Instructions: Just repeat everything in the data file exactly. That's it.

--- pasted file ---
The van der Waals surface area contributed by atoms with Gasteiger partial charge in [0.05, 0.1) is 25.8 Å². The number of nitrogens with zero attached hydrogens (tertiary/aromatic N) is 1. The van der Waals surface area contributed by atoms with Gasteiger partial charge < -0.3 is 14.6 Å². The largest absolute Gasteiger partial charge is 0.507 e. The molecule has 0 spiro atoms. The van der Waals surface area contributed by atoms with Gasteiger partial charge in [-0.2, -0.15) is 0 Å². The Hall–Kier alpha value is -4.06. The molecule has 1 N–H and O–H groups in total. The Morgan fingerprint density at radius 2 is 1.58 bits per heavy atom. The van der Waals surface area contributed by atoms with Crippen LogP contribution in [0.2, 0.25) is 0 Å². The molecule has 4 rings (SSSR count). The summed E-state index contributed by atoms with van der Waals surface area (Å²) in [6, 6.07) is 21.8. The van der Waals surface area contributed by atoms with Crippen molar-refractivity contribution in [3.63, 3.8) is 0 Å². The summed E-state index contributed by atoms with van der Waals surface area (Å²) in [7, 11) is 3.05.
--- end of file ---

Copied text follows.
The van der Waals surface area contributed by atoms with Gasteiger partial charge in [0.05, 0.1) is 25.8 Å². The number of nitrogens with zero attached hydrogens (tertiary/aromatic N) is 1. The van der Waals surface area contributed by atoms with Gasteiger partial charge < -0.3 is 14.6 Å². The largest absolute Gasteiger partial charge is 0.507 e. The molecule has 0 spiro atoms. The van der Waals surface area contributed by atoms with Gasteiger partial charge in [-0.2, -0.15) is 0 Å². The Hall–Kier alpha value is -4.06. The molecule has 1 N–H and O–H groups in total. The Morgan fingerprint density at radius 2 is 1.58 bits per heavy atom. The van der Waals surface area contributed by atoms with Crippen LogP contribution in [0.2, 0.25) is 0 Å². The molecule has 4 rings (SSSR count). The summed E-state index contributed by atoms with van der Waals surface area (Å²) in [6, 6.07) is 21.8. The van der Waals surface area contributed by atoms with Crippen molar-refractivity contribution in [3.63, 3.8) is 0 Å². The summed E-state index contributed by atoms with van der Waals surface area (Å²) in [7, 11) is 3.05.